Anyone who has ever visited Iceland knows the first question they are asked upon release from Keflavík airport is, ‘How do you like Iceland?’ In fact, you will be asked the question roughly ten times a day until the aircraft door is shut firmly behind you as you leave Keflavík airport. Icelanders, not behind the door at making fun of themselves as well as the former British Prime Minister Gordon Brown (we don’t have much cash but we have plenty of ash Mr Brown), have two t-shirts hanging in the tourist shops windows in downtown Reykjavík. The first one says, ‘So, how do you like Iceland?’ and the second one says, ‘I love Iceland, now stop asking me.’
The recent volcanic eruptions have done little to dampen Icelander’s enthusiasm for enquiring about your frame of mind about Iceland. Except, now of course, there are even more exciting places to quiz you about. We don’t mind one bit being asked, ‘How do you like Iceland?’ because we like Iceland, a lot. In fact, við elskum Ísland. And, to be truthful, if Icelanders didn’t ask us how much we liked Iceland several times a day, I fear we would stop random Icelanders in the street and tell them how much we love it – you already know about my penchant for stalking unsuspecting Icelanders in airports.
So, when Chris and I were asked if we would like to spend the weekend on the Westman Islands – Vestmannaeyjar and share our story with the Pentecostal Church there, we jumped at the chance and we are so glad we did. We spent the weekend at the home of the Pastors of the Church in Vestmannaeyjar – Guðbjörg Guðjónsdóttir and Guðni Hjálmarsson and had a blessed time with them and two of their three lovely children.
The Westman Islands are named after the first inhabitants of the islands who came from the west (Ireland actually) and are a cluster of islands off southern Iceland. The largest of the islands – Heimaey, is home to approx 4,600 inhabitants. Surtsey (the newest island) was born in a volcanic eruption that started in 1963. It is the newest island in the world.
Vestmannaeyjar are probably most famous for the eruption that started in January 1973 when a 1600 metre fissure opened on the east side of the island. The closest houses where only 300 metres from the eruption. Everyone had to be evacuated from the island. Miraculously, the fishing fleet was in harbour because of bad weather the previous day and it was these boats that were used to transport all 5,000 islanders to the mainland via þorlákshöfn. Unbelievably, the evacuation of the island took only five hours. An estimated 250 million cubic meters of ash and lava was discharged during the eruption that lasted for five months and ten days. Before the eruption, Heimaey measured approx 11.3 square kilometres. Now, it measures approx 13.5 square kilometres. 360 houses were ruined by lava flow and many more severely damaged. I confess, I still don´t understand why my request to sleep in a boat at the harbour during our stay on the island was pooh poohed. Given that islanders had escaped in boats during the last eruption, it seemed like a perfectly reasonable idea to me.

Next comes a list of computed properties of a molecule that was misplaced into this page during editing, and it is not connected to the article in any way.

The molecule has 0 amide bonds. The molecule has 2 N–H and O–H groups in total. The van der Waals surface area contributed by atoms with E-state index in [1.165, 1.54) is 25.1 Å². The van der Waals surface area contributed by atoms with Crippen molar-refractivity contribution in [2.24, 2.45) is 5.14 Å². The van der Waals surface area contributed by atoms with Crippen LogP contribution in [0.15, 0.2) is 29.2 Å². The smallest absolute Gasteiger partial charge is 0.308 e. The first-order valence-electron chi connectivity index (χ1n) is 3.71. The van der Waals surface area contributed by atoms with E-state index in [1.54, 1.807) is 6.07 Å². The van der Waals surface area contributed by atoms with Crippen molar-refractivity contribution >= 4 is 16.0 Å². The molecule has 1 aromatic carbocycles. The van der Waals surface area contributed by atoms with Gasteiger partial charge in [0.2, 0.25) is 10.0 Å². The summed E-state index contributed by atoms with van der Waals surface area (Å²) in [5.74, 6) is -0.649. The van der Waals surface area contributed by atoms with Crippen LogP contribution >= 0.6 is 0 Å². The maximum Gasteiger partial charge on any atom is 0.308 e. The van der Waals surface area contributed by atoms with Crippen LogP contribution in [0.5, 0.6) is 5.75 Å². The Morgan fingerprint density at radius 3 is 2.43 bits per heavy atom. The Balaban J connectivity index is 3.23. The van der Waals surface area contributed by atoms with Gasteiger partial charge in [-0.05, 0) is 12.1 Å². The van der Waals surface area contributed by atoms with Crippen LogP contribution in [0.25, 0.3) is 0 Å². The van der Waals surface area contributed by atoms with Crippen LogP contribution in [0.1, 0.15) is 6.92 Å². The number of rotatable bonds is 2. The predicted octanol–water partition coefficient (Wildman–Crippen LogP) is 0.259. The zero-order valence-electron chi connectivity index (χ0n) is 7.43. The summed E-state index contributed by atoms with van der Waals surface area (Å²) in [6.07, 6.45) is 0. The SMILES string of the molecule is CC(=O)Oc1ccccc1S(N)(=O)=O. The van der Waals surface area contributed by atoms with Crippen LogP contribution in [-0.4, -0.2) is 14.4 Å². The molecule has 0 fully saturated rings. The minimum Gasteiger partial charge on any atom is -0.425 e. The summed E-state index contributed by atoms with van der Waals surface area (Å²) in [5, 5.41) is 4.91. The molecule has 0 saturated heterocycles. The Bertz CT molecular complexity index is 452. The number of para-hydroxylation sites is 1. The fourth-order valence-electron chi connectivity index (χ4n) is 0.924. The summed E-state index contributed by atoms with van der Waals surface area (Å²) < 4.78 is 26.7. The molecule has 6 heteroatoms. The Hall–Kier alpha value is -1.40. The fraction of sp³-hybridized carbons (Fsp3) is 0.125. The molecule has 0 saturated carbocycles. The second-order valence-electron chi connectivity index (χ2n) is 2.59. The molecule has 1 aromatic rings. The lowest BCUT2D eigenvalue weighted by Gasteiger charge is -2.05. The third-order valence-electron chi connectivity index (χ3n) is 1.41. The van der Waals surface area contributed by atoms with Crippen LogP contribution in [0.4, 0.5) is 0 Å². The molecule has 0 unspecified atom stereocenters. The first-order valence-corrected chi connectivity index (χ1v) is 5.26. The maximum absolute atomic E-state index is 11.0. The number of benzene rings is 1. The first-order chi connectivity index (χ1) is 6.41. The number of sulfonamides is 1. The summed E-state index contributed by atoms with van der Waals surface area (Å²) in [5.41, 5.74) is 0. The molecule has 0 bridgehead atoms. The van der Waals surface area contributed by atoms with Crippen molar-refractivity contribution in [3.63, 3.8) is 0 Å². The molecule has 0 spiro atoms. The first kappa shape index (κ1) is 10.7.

Chris and I arrived in Vestmannaeyjar on Friday evening after an uneventful 30 minute trip onboard Herjólfur (the ferry). We spent most of Saturday exploring the island with Guðni and Guðbjörg and really enjoyed hearing all about the long and varied history of the island. Keen to show us everything, Guðni drove us right up the 1600 metre fissure that had carried the molten lava down to the harbour. I think it is really exciting to see fissures, craters and the like on TV. Driving to the foot of the (still warm) volcano, centimetres from the giant fissure was however, way too close for my liking and I was palpably relieved when we began our descent back down the windy gravel track.
On Sunday, Chris and I shared stories about our life before we came to Iceland with the congregation of Guðni and Guðbjörg´s town-centre Church. I talked about our journey to Iceland so far and Chris preached a lively message on living large in Christ and of not being ashamed of the gospel.
The people of the Church gave us a very warm welcome. Isn’t it great, that no matter where you go in the world, when you are a Christian, you are never far away from a friend? After Church, I mentioned to Guðni and Guðbjörg that it would be great to collect some chunks of lava for the folks at home to look at. So, after tea on Sunday evening we walked up the slope of the volcano to gather some samples. Guðni and Guðbjörg sauntered up like a couple of mountain goats, Chris did pretty well also. I made it in the end but by the time I got to where the lava was strewn about in gay abandonment, I couldn’t actually feel my legs. As we were winding our way back down the mountain (staying upright while walking sideways in a gale, isn’t easy), clutching our Icelandic treasure, I couldn’t help but hope that the folks back home appreciated our efforts to bring them a little piece of Iceland.
Due to uncertain weather conditions, we cut short our trip by a couple of hours and returned home to Selfoss on Monday morning on the 08.00 crossing, a journey of two hours forty minutes. Although the sea was choppy, we arrived well rested after sleeping most the way in a comfy cabin. All in all, we had a great time in Vestmannaeyjar. The weather was unbelievably mild, sunny even at times, although you still needed a good jacket if you were out and about. The company was superb and the volcano behaved admirably. To answer the question, ‘How do you like our volcano?’ Our answer can only be, we liked it very much!
- Volcano Power for Homes (foxnews.com)
- Exciting Eyjafjallajökull in a Super-Jeep! (fikaafterfifty.wordpress.com)
- Confused.com’s Guide to Driving in Iceland (confused.com)